DEC, 29, 2016 12:33:25 AM
Kathy Fredrickson
I like to use the looms to knit. I like making hats, scarfs and neck warmers. It clams me down when my mental illness gets the best of me. It helps when I am in a group of people and my anxiety gets out of hand. It is nice because people will ask me what I am making and it is a joy to make hats and scarfs for people and see them get a big smile. It brings joy to me and keeps me calm.

DEC, 28, 2016 06:14:26 PM
Stacie Larson
Thank you for sharing this. I learned to knit as a child and got skilled to the point that I could follow a pattern to make an Aryan sweater Then I had a stroke in my motor center a year and a half ago. The most peculiar result, and what I missed most, was that I completely forgot how to knit. I couldn't even remember how to hold the needles! I've had to figure out the processes logically, and practice, practice, practice! I've finally reached the point where I can use a knitting loom to create a hat or scarf without unwanted holes, but I don't know if I'll ever be able to complete the sweaters I was working on. I never realized what a complicated process knitting was!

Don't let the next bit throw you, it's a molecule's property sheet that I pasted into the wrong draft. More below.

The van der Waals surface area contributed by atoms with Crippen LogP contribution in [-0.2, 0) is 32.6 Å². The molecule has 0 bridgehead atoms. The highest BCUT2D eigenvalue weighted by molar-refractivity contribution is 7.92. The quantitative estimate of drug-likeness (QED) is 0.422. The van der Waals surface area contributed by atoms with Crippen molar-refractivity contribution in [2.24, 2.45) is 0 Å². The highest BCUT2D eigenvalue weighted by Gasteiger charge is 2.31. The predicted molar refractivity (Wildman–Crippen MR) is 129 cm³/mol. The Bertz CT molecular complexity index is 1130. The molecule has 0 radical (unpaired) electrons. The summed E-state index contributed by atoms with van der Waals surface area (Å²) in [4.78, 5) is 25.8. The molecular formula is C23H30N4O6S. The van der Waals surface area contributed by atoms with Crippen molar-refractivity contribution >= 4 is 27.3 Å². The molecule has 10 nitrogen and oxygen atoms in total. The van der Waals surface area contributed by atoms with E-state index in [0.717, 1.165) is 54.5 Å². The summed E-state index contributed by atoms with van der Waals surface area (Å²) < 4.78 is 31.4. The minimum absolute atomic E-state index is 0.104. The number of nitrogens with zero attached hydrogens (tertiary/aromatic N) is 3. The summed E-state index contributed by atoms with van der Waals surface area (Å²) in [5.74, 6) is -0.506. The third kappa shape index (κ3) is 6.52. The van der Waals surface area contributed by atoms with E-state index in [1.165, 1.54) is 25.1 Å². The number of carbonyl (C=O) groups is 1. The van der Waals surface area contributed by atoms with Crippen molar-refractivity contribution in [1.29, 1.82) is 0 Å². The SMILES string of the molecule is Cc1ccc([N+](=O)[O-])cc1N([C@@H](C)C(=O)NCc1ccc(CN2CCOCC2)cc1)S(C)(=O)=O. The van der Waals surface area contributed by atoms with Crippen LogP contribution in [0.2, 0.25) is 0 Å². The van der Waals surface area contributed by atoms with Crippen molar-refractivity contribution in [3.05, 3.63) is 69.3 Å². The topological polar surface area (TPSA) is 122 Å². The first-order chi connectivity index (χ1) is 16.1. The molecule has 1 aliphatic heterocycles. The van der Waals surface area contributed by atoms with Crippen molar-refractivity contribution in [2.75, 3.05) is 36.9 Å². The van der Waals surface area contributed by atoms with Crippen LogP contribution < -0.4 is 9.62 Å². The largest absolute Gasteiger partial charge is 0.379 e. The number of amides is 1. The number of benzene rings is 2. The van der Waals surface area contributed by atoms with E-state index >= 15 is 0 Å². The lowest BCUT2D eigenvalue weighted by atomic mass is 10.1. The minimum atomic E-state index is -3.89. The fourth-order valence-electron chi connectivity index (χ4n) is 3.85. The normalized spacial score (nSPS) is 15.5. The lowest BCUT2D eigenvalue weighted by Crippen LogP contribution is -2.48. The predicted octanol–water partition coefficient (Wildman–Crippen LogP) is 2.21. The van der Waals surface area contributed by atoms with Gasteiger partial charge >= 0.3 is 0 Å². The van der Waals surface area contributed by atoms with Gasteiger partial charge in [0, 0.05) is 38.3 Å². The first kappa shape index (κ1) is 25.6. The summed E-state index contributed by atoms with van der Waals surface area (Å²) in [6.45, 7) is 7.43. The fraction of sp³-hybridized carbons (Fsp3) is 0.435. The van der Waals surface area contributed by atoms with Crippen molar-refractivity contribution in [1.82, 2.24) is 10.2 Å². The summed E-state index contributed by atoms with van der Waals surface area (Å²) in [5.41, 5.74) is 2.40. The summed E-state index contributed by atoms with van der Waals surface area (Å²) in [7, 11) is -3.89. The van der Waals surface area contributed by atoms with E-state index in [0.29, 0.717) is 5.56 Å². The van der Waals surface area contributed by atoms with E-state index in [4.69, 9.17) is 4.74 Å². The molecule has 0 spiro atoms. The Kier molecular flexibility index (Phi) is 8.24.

It uses both hands doing two different jobs at the same time: one hand controls the yarn and the tension, while the other hand feeds the yarn into the proper stitch. I'll keep working on it, and in the meantime, the loom allows me to make warm hats and scarves for people who might need them.

DEC, 28, 2016 06:07:34 PM
Julie Sires
As an avid knitter, I agree how much knitting can help your mental wellbeing.
Thanks for sharing.

DEC, 28, 2016 05:16:16 PM
Knitting and crochet have been constant companions through my 30 year struggle with schizoaffective disorder. I credit them as much as medication with any successes I have had.

DEC, 08, 2016 02:56:15 PM
Tina Leftwich
My husband has a mental disorder and knitting (& crochet & a host of other hand crafts) helps me to distress after helping him through a tough day.

DEC, 07, 2016 01:53:44 PM
Kathy Auch
NAMI National Alliance on Mental Illness would benefit in knowing this information. I tagged them to this web site. If I did it right...??

DEC, 05, 2016 10:23:44 AM
I love to knit and crochet ! And anyone can do it; men, women, girls, boys. Thanks for reminding me it's okay to just sit and knit.

DEC, 04, 2016 07:40:55 PM
Lori Ann
My solace is Crochet. I have a whole host of mental health issues. The biggest demon is anxiety. I, too take yarn everywhere.

DEC, 04, 2016 07:27:28 PM
Your horse sweater is beautiful. Such a graceful and creative present from your mom. I have knitted but never anything that complex. It truly was a wonderful outlet for her and a way to be in the moment and perhaps more centered.

Thank you for sharing her story.